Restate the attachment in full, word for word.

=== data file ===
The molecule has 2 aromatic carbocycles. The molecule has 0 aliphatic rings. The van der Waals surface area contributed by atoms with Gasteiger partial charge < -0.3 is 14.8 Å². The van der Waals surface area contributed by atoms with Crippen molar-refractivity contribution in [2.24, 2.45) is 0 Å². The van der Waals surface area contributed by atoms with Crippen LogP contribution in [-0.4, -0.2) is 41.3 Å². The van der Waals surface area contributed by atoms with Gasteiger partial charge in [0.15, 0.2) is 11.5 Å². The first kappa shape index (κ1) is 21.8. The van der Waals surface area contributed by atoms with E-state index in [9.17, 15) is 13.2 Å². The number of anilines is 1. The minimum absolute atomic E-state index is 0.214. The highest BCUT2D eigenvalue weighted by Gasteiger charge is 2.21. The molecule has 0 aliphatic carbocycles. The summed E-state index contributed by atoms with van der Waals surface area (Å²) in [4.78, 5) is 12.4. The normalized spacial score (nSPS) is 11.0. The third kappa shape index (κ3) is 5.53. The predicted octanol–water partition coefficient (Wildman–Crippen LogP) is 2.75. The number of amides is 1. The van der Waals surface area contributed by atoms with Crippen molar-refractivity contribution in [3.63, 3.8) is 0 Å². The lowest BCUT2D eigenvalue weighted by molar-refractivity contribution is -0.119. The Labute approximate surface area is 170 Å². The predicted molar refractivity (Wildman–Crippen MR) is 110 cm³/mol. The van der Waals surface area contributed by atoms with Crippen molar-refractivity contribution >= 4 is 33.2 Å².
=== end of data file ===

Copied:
The molecule has 2 aromatic carbocycles. The molecule has 0 aliphatic rings. The van der Waals surface area contributed by atoms with Gasteiger partial charge < -0.3 is 14.8 Å². The van der Waals surface area contributed by atoms with Crippen molar-refractivity contribution in [2.24, 2.45) is 0 Å². The van der Waals surface area contributed by atoms with Crippen LogP contribution in [-0.4, -0.2) is 41.3 Å². The van der Waals surface area contributed by atoms with Gasteiger partial charge in [0.15, 0.2) is 11.5 Å². The first kappa shape index (κ1) is 21.8. The van der Waals surface area contributed by atoms with E-state index in [9.17, 15) is 13.2 Å². The number of anilines is 1. The minimum absolute atomic E-state index is 0.214. The highest BCUT2D eigenvalue weighted by Gasteiger charge is 2.21. The molecule has 0 aliphatic carbocycles. The summed E-state index contributed by atoms with van der Waals surface area (Å²) in [4.78, 5) is 12.4. The normalized spacial score (nSPS) is 11.0. The third kappa shape index (κ3) is 5.53. The predicted octanol–water partition coefficient (Wildman–Crippen LogP) is 2.75. The number of amides is 1. The van der Waals surface area contributed by atoms with Crippen molar-refractivity contribution in [3.63, 3.8) is 0 Å². The lowest BCUT2D eigenvalue weighted by molar-refractivity contribution is -0.119. The Labute approximate surface area is 170 Å². The predicted molar refractivity (Wildman–Crippen MR) is 110 cm³/mol. The van der Waals surface area contributed by atoms with Crippen molar-refractivity contribution >= 4 is 33.2 Å².